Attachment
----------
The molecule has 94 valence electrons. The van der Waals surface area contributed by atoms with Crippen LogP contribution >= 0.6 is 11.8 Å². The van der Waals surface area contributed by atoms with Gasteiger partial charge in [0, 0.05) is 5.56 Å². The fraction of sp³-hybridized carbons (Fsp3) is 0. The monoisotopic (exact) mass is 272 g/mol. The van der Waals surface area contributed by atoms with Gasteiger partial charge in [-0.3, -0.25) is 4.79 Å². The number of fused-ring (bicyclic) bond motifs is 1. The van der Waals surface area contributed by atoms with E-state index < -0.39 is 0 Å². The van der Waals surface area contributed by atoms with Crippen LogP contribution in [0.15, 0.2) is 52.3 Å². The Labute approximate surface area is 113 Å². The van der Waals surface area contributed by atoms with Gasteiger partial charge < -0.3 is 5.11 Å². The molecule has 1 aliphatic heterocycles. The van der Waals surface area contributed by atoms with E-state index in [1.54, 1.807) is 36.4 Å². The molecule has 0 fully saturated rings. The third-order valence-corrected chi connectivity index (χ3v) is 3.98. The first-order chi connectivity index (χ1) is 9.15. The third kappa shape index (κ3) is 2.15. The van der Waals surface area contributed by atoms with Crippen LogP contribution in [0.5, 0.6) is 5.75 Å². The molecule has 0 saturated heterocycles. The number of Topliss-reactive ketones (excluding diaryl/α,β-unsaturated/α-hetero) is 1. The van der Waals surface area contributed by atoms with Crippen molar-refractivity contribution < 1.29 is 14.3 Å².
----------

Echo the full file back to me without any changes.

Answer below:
The molecule has 94 valence electrons. The van der Waals surface area contributed by atoms with Crippen LogP contribution >= 0.6 is 11.8 Å². The van der Waals surface area contributed by atoms with Gasteiger partial charge in [0, 0.05) is 5.56 Å². The fraction of sp³-hybridized carbons (Fsp3) is 0. The monoisotopic (exact) mass is 272 g/mol. The van der Waals surface area contributed by atoms with Gasteiger partial charge in [-0.3, -0.25) is 4.79 Å². The number of fused-ring (bicyclic) bond motifs is 1. The van der Waals surface area contributed by atoms with E-state index < -0.39 is 0 Å². The van der Waals surface area contributed by atoms with Crippen LogP contribution in [0.15, 0.2) is 52.3 Å². The Labute approximate surface area is 113 Å². The van der Waals surface area contributed by atoms with Gasteiger partial charge < -0.3 is 5.11 Å². The molecule has 1 aliphatic heterocycles. The van der Waals surface area contributed by atoms with E-state index in [1.54, 1.807) is 36.4 Å². The molecule has 0 fully saturated rings. The third-order valence-corrected chi connectivity index (χ3v) is 3.98. The first-order chi connectivity index (χ1) is 9.15. The third kappa shape index (κ3) is 2.15. The van der Waals surface area contributed by atoms with Crippen LogP contribution in [0.5, 0.6) is 5.75 Å². The molecule has 0 saturated heterocycles. The number of Topliss-reactive ketones (excluding diaryl/α,β-unsaturated/α-hetero) is 1. The van der Waals surface area contributed by atoms with Crippen molar-refractivity contribution < 1.29 is 14.3 Å².